Ultimately, I suspect that lying beneath all the outrage at the correction of this crucial text found in the new Missal, is not just a hollow and sentimental desire for inclusiveness. It seems rather to give voice to the unacknowledged heresy that is so prevalent among modern Catholics: universal salvation. So much of the opposition to the correct translation of pro multis seems to reflect unease its opponents feel in the face of the reminder it voices of the inconvenient truth that hell exists and it is a real possibility for all humanity. Shutting our eyes and ears and shouting “all will be saved” repeatedly will not do away with this inconvenient truth. In fact, such an attitude is a subtle form of exclusiveness. Inasmuch as we refuse to acknowledge that salvation comes only to those who accept the gift of it, and so failing to play our part in the Church’s divine mission of including as much of the world as possible among the ‘many’ of the Body of Christ, by accepting Christ’s salvation, to that degree we exclude the world from the communion in the Body of salvation. If so, do we perhaps eat and drink judgement upon ourselves as we partake of the Eucharistic Body and Blood? (1 Corinthinans 11:29)

In the Pope’s letter, he makes the same conclusion. Affirming the identification of the “many” with the Church, Christ’s Body, Pope Benedict then tells the German bishops that,

The many have responsibility for all. The community of the many must be light on the lampstand, city on the hill, leaven for all. This is a vocation that concerns each one in an entirely personal way. The many, who we are, must have the responsibility for the whole, in the awareness of their mission.

Quick-fire: St Hildegard, a little missal, and another perspective on abuse

This is something of a quick-fire post, dealing with a few points while they enjoy their brief sojourn in the memory.

The first is that Pope Benedict XVI has, by decree, raised Blessed Hildegard of Bingen to the altars of the universal Church, and so confirming her as “Saint”. This 12th-century German Benedictine nun is most famous in the secular world for her haunting Latin hymns and chants, such as those on the best-selling CD, A Feather on the Breath of God (if you follow this link, click the  to hear an excerpt, and click also “English” to see the text and its translation). Her hymn to the Blessed Virgin, Ave Generosa, for mixed voices, is a particular favourite. Another composition, Ordo Virtutum, is a type of liturgical drama in song drawn from her mystical visions, and is possibly the oldest morality play known to us.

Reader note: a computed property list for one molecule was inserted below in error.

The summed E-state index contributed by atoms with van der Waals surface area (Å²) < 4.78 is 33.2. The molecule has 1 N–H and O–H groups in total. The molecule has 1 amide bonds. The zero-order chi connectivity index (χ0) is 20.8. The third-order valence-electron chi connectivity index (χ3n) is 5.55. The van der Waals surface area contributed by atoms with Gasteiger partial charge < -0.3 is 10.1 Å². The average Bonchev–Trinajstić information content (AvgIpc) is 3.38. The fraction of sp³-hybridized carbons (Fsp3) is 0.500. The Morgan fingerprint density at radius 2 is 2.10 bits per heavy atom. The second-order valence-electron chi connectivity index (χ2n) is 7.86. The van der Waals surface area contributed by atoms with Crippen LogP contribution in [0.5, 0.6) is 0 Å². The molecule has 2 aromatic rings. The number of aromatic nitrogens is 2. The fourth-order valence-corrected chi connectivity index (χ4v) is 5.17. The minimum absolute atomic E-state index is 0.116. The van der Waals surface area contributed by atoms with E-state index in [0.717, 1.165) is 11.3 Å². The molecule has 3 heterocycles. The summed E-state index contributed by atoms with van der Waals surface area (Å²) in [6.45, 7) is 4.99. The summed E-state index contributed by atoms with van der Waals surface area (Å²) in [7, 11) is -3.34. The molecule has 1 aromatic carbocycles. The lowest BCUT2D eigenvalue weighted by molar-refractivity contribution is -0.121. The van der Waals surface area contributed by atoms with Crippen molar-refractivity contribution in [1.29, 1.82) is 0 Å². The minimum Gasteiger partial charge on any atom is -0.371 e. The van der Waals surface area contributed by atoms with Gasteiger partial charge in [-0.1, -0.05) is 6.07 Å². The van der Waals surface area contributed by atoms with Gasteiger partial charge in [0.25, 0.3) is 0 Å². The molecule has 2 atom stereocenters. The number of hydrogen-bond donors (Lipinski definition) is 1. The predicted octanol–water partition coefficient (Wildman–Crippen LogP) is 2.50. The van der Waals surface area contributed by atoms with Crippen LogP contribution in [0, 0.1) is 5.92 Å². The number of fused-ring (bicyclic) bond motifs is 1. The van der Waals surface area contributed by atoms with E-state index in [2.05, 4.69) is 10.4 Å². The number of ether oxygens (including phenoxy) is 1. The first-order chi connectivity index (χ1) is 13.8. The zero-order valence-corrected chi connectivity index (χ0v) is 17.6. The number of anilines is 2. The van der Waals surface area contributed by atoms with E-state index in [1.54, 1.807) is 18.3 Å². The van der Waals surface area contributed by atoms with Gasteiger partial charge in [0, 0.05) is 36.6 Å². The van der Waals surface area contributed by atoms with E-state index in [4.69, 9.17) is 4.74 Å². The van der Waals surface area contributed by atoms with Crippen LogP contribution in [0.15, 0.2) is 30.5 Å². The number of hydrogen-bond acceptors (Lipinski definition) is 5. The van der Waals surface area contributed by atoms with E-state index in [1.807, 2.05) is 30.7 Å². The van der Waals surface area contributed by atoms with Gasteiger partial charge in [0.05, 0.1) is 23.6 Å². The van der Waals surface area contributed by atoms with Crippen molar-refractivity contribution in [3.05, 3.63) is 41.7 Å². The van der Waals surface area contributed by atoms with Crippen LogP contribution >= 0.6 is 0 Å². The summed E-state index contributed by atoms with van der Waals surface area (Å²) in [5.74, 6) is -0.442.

Yet she was not just a composer, but also a very important mystical writer. She was something of a jill of all trades, as she wrote also on herbal medicine and philosophy, while managing to be abbess of a monastery. She was sought out by many abbots and bishops for counsel and advice, and of this there is a rich record in her surviving letters. One of her more remarkable, though not often mentioned, feats was to construct an alphabet of 23 letters for her Lingua Ignota (“unknown language”), which appears to have been a secret language she devised to elaborate her mystical experiences. You can see a glossary for it on this fascinating website.

The alphabet for St Hildegard’s ‘Lingua Ignota’.

She has become something of a cause célebre for feminists, who love to latch on to strong women in Catholic history as if they somehow subverted the system, patriarchal as it was, of course. She was a strong and gifted woman, but as an abbess, mystic, liturgist and aristocrat she is not a convincing model of systemic subversion, but rather an example of its health.

What is particularly interesting is that she has not been canonised in the normal way. Normally, after a lengthy process of investigation, a decree is issued by the Holy See in the name of the Pope declaring the person to be a saint, which is then formally confirmed in a liturgical ceremony. In this case Pope Benedict has enacted an equivalent canonisation. Instead of the normal process the Pope has issued a decree that enjoins the universal Church to celebrate the cultus of Hildegard. In this sense she is truly raised to the altars of the entire Church, and by this act the Pope has implicitly canonised her (for only a saint can be so venerated). Other saints ‘canonised’ in this way include great monastic figures like St Romuald, St Bruno, St Norbert (technically a canon, not a monk, but …), St Wenceslaus, and Pope St Gregory VII.